Tiger Woods didn't stop as he crossed the Swilcan Bridge.
The stone bridge that crosses a thin burn at the 18th hole of St. Andrews has long been the spot where legends like Nicklaus and Watson paused in their final trip, taking in the scene and the appreciation of the gallery. Woods took off his cap, raised his hands, slowed ... but didn't stop. Make of that what you will.
A few seconds later, as he walked up the 18th fairway, the emotion overcame him. He dabbed at his eyes as the tears flowed. On the nearby first fairway, Rory McIlroy and Jordan Spieth — two of the players who have taken up a measure of his mantle — watched him pass. Would it be Woods' last time playing a British Open at St. Andrews? He's not even sure himself.
“I’ve been doing this since 1995,” Woods said. “I don’t know if I’ll be physically able to to play another British Open here at St. Andrews. I certainly feel like I’ll be able to play more British Opens, but I don’t know if I’ll be able to play when it comes back around here.”
At this point, the numbers don't really matter. Woods is going home early. The red sweater will remain folded in his luggage. The galleries that would have followed him on the weekend will now disperse to chase McIlroy or Spieth or one of the many other not-Tigers that cruise in his wake.
Just for the record: Woods carded a +3 on Friday to go with a +6 on Thursday. He missed the cut by a mile on a benign day for scoring, a messy end to what had, until Thursday morning, been a delightful week for Woods.
For nearly a quarter of a century, the easy pop-psychology explanation for why Woods won so many majors and Phil Mickelson didn't was that Woods was a stone-cold killer and Mickelson was too nice of a guy. Where Woods kept an icy distance between himself and literally everyone — fans, media, fellow players — Mickelson was warm, engaging, signing autographs at every opportunity, smiling through life while Woods scowled.
That light-dark dynamic was always too simplistic; Phil's cheerful exterior concealed a ruthless competitive streak, for one thing. But after seeing Woods in action (and inaction) this week at the Open Championship, it's interesting to note that as Woods now revels in the love of the golf establishment, he's a wavering shadow of his former self on the course.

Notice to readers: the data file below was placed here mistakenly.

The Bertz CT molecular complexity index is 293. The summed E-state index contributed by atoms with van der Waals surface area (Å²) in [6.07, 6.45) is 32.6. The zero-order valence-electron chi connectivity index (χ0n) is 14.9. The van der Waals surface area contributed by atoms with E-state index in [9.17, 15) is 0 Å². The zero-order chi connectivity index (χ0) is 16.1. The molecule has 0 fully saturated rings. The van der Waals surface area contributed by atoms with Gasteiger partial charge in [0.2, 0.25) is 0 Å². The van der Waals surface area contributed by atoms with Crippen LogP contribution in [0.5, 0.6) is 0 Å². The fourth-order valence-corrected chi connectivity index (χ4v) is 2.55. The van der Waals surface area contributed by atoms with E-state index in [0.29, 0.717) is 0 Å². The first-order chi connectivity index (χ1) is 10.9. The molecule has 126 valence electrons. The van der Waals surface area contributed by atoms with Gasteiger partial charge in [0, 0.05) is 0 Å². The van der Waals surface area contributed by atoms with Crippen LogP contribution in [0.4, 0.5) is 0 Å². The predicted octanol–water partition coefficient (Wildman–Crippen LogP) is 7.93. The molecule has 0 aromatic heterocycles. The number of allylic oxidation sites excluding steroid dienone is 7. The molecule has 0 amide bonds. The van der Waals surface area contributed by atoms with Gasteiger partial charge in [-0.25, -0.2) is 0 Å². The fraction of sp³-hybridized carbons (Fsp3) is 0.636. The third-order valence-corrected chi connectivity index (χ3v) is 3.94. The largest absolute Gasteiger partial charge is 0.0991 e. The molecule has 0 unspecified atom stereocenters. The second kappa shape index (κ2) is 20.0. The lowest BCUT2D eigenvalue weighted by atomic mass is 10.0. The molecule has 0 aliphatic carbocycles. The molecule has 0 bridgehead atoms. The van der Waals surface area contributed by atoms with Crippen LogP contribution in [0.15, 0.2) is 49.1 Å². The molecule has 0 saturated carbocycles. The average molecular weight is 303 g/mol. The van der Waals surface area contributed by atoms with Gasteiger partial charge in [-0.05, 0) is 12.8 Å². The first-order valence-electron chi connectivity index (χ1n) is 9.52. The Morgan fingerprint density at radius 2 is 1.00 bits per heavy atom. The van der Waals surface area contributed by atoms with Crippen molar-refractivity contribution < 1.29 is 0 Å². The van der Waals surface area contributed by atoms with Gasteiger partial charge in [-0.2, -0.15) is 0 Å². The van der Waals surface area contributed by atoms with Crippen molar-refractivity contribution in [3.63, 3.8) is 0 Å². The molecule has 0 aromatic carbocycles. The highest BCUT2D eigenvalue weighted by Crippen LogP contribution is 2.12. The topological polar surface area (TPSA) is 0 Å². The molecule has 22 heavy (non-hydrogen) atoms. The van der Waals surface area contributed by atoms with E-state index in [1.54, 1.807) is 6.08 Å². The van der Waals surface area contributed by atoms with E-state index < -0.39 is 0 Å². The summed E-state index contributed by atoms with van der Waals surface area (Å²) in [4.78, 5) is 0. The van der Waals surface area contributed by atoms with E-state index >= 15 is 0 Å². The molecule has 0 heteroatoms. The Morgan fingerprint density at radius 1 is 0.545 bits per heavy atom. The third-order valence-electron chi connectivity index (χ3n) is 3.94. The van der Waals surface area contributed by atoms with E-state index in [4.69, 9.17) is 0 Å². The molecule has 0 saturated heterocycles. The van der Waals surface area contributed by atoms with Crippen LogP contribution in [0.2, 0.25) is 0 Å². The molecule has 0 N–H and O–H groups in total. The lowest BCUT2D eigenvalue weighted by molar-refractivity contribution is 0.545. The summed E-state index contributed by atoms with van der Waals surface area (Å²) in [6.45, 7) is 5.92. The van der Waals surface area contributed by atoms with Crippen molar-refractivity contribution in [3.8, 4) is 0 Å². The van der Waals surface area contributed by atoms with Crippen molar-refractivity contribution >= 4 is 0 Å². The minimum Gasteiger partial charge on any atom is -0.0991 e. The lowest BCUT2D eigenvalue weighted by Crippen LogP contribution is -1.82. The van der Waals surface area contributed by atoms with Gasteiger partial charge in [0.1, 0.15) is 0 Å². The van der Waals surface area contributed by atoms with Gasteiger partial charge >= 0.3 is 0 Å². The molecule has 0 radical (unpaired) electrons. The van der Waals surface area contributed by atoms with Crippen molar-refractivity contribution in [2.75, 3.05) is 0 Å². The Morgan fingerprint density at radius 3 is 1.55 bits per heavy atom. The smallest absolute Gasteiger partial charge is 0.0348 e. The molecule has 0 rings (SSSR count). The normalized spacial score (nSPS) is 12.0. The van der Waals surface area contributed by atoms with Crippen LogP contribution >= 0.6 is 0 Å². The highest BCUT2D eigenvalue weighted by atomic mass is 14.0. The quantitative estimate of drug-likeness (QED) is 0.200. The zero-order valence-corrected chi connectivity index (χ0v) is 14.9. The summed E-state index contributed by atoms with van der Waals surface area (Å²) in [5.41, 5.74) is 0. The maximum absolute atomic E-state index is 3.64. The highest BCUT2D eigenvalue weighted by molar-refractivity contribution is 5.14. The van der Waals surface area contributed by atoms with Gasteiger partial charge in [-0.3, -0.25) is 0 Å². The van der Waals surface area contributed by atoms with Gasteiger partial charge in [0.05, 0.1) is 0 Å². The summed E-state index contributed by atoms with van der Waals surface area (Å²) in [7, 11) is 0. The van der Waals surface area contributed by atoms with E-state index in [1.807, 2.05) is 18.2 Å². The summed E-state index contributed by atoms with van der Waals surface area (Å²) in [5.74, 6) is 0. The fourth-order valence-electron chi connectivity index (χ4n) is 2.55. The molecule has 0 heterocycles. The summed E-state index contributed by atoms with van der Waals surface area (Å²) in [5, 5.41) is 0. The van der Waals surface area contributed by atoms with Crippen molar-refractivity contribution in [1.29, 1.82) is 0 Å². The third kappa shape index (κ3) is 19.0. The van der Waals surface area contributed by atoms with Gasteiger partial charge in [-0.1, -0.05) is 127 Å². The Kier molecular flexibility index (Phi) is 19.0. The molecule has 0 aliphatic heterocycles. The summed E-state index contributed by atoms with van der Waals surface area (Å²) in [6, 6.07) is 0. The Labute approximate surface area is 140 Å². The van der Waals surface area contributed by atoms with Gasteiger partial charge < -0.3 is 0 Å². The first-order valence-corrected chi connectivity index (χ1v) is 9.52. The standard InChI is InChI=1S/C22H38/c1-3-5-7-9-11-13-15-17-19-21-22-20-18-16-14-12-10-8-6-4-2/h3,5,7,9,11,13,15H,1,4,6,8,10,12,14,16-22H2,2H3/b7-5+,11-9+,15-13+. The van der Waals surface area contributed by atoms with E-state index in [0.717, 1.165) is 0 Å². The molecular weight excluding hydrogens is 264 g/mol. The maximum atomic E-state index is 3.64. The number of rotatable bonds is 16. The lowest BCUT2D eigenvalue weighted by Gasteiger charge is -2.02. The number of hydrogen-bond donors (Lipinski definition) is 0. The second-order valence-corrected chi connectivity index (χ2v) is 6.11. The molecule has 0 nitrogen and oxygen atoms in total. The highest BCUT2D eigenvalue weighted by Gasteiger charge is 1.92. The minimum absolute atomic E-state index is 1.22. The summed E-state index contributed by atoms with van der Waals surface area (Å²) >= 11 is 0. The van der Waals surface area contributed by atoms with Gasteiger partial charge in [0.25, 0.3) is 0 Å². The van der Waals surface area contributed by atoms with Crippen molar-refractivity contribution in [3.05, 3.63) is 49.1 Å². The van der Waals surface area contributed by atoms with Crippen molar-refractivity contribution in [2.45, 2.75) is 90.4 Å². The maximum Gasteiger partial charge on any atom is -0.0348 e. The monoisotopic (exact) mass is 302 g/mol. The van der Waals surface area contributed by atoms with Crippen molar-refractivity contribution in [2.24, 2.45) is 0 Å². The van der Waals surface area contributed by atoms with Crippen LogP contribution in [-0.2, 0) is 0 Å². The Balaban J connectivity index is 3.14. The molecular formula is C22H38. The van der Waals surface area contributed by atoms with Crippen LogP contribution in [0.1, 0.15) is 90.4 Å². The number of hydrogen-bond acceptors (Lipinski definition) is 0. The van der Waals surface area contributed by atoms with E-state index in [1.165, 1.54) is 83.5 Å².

Granted, there's a much more obvious explanation for Woods' struggles: the man nearly died from a single-car wreck in February 2021, and he's still recovering from that catastrophe. But what's fascinating is how Woods is apparently, at this late date in his career, finally reckoning with the imminent sundown. He made it to the top of the mountain, but he made the journey virtually alone. He's looking around for company on the journey back down.
Woods spent his championship years regarding everyone around him with disdain, if not outright disgust. Now, he's become a close friend to many of the next generation of players; Justin Thomas even regards him as an older brother. He tips his cap to the fans he once ignored. He offers up thoughtful responses — well, non-canned ones, at least — in media gatherings he would have previously skipped after terrible rounds like Thursday.
He's enjoying the embrace of golf's gatekeepers, and he's standing up for the game's history and legacy even as LIV Golf encroaches ever further into the PGA Tour's territory. This newfound inclusiveness may not win him any more tournaments, but it could win him some peace of mind. And then there was that final walk up 18, the emotion flowing more freely from him than perhaps it ever has on the course.
“The warmth and the ovation on 18, it got to me,” Woods said. “I felt [playing partners Matt Fitzpatrick and Max Homa] stop off the tee at 18, and it was just incredible, the amount of understanding and respect from all the people involved in this event.”
Late Thursday afternoon, at the conclusion of a six-hour round, Woods had walked up the 18th at St. Andrews to the cheers of the few remaining fans in attendance, their shouts of "GO TOY-GAH!" echoing off the Open's yellow scoreboard and the famed Royal & Ancient Golf Club's imposing clubhouse. He'd double-bogeyed his first hole on Thursday, and the day didn't get any better, as he finished the first round at +6. Even so, the fans cheered him, encouraged him, hoping for one more miracle.
"All things considered, where I've been, I was hoping I could play this event this year," Woods said Thursday evening. "This was always on the calendar to hopefully be well enough to play it. And I am. And just didn't do a very good job of it."
With not nearly enough rest to allow his battered body to recover, Woods teed off Friday morning at 4:58 a.m. Eastern, and had a brief glimmer of hope when he birdied the third hole. But he immediately gave that back on the fourth, then bogeyed the sixth and double-bogeyed the 16th. With nothing to play for beyond pride, he labored his way around the course, finally reaching the Swilcan Bridge on the 18th hole.
Woods insists he's not retiring, but it's unlikely he'll be in condition to play anything more than a ceremonial role the next time the Open returns to St. Andrews later this decade. This will be a week to remember for Woods, but 36 holes to forget.
Whenever and wherever he tees it up again, he'll hope for a better result than the first two rounds of this Open. And since this is Tiger Woods we're talking about, he might just get it. If nothing else, he's going to appreciate every last swing.
Contact Jay Busbee at firstname.lastname@example.org or on Twitter at @jaybusbee.